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I Need Provocation Now

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It’s shocking how the quality of America’s leaders has declined over the decades. Do you believe that the U.S. government is actually contemplating an unprovoked war against Iraq? Think about that: Iraq has staged no attack on the United States. You can’t count the firing on American military aircraft. That’s occurring over Iraqi territory. Besides, those planes have been bombing Iraqis, and killing civilians, for more than a decade. Iraq’s response is hardly unreasonable.

What President Bush is planning to do is highly unbecoming to a Great Power. It is virtually unprecedented. This is not what Great Powers do. On the contrary, when Great Powers want to go to war, they fabricate a provocation. Are Mr. Bush and his brilliantly talented advisors so unimaginative that they cannot come up with an incident? If that’s the case, then as I said, the quality of American leadership has deteriorated to an embarrassing degree. We really must do something about this. Where do these people learn their trade?

It is not as though this government has no role models to emulate. When President William McKinley and newspaper publisher William Randolph Hearst wanted war with Spain (and a little foreign real estate), they seized on a mundane event — probably a boiler explosion on the Maine — as a casus belli. Voilá! America was an empire. Piece of cake.

Woodrow Wilson was equally adroit at this sort of thing. After the German Kaiser unleashed his submarines in response to Britain’s cruel and illegal starvation blockade in 1917, Wilson armed and gave protection to American merchant ships carrying munitions to Germany’s enemy. When ships were torpedoed while in the announced submarine area, that was all the provocation Wilson needed to get into the war to end war, the war for democracy, the war that turned much of Europe and Asia into a slaughterhouse.

Nor was the ever-imaginative Franklin Delano Roosevelt any slouch at maneuvering the other guy into “firing the first shot,” as one of his people put it. The Japanese attack at Pearl Harbor may or may not have been a complete surprise to him. Maybe he expected the target to be the Philippines. But there is no question that he did his utmost to get the Japanese do to something. Attempts to goad the German U-boats to attack Americans ships had failed. But a couple years of economic warfare aimed at strangling the rival Japanese empire did the trick.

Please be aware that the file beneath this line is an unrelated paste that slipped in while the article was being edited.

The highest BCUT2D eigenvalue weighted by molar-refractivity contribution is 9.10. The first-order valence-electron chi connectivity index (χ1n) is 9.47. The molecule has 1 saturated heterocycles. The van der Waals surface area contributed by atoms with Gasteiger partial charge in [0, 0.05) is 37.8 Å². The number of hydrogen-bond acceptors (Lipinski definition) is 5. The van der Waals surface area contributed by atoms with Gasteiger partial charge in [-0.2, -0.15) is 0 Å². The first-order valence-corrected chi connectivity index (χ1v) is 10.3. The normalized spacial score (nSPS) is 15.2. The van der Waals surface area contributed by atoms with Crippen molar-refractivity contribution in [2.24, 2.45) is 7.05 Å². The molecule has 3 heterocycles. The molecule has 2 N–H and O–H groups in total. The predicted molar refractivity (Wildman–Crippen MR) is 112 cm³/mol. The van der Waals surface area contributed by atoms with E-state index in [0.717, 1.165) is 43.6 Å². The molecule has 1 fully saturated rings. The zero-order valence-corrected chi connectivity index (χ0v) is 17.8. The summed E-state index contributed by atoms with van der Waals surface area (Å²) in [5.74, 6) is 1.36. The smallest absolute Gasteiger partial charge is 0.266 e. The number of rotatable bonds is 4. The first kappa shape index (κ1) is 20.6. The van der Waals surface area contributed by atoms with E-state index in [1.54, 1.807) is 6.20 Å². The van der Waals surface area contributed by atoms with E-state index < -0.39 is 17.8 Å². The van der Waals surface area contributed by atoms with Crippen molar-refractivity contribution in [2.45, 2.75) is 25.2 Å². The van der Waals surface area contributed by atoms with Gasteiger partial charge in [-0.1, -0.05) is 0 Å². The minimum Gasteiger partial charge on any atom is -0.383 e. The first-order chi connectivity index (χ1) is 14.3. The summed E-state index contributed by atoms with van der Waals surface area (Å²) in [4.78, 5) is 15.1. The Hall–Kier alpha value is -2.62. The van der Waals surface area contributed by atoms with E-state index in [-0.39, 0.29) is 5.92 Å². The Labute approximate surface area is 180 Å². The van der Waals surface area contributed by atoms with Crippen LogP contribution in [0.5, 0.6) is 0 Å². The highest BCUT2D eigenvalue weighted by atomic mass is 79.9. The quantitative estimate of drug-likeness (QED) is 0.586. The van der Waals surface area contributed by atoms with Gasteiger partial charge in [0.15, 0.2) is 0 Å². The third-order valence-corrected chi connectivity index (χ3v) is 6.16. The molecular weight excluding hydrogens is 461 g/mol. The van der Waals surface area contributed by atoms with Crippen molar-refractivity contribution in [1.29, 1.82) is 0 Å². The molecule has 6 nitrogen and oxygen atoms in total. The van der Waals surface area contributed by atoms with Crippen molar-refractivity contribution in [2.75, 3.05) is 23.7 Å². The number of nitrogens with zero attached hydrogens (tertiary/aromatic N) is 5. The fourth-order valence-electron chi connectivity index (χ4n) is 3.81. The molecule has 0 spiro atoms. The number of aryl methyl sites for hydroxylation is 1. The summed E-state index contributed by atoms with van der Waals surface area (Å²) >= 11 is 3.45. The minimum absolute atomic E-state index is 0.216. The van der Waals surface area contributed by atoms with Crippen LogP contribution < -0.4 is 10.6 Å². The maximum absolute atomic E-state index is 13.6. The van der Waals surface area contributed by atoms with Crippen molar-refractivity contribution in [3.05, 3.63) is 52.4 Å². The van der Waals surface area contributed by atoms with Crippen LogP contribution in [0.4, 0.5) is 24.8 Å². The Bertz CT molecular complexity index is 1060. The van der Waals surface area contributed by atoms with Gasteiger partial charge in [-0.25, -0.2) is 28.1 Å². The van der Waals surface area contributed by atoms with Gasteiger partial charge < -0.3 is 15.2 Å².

Lyndon Johnson learned well. Years of ghastly war and the deaths of 58,000 Americans and two million Vietnamese followed the Gulf of Tonkin “incident.” What was that? As far as we know, there were some blips on a radar screen aboard an American military ship that shouldn’t have been anywhere near Vietnam anyway. But, hey, it worked. President Johnson got his war, which we had to pursue for so long because, well, it’s bad for an empire to lose credibility. We had to cut off our nose to save our face. Politics is like that.

Since then, the wars have been smaller, almost routine. But some kind of provocation has been needed. Something about the American character still would not let us accept an unprovoked war. It didn’t have to be much. But we needed something. We went to Grenada because our medical students were threatened. We went to Panama because our old friend Noriega was really a drug kingpin. We fought Iraq the first time when Saddam Hussein invaded Kuwait after the American ambassador winked her eye while telling him that his border dispute with Kuwait was their affair alone. We went to Kosovo because Milosevic wanted to kick out the Albanian ethnics seeking a Greater Albania — which he did just as soon as the American bombing started. (When the bombing stopped, the Albanians themselves got into the ethnic laundry business.) When we bombed an aspirin factory in the Sudan it was because — what was the reason for that one again?

I’m sure I’ve missed some, but you get the point. We need provocation. And if we are going to war against Iraq, we need it now. I don’t know about you, but I’m not going until I get one.

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    Sheldon Richman is vice president of The Future of Freedom Foundation and editor of FFF's monthly journal, Future of Freedom. For 15 years he was editor of The Freeman, published by the Foundation for Economic Education in Irvington, New York. He is the author of FFF's award-winning book Separating School & State: How to Liberate America's Families; Your Money or Your Life: Why We Must Abolish the Income Tax; and Tethered Citizens: Time to Repeal the Welfare State. Calling for the abolition, not the reform, of public schooling. Separating School & State has become a landmark book in both libertarian and educational circles. In his column in the Financial Times, Michael Prowse wrote: "I recommend a subversive tract, Separating School & State by Sheldon Richman of the Cato Institute, a Washington think tank... . I also think that Mr. Richman is right to fear that state education undermines personal responsibility..." Sheldon's articles on economic policy, education, civil liberties, American history, foreign policy, and the Middle East have appeared in the Washington Post, Wall Street Journal, American Scholar, Chicago Tribune, USA Today, Washington Times, The American Conservative, Insight, Cato Policy Report, Journal of Economic Development, The Freeman, The World & I, Reason, Washington Report on Middle East Affairs, Middle East Policy, Liberty magazine, and other publications. He is a contributor to the The Concise Encyclopedia of Economics. A former newspaper reporter and senior editor at the Cato Institute and the Institute for Humane Studies, Sheldon is a graduate of Temple University in Philadelphia. He blogs at Free Association. Send him e-mail.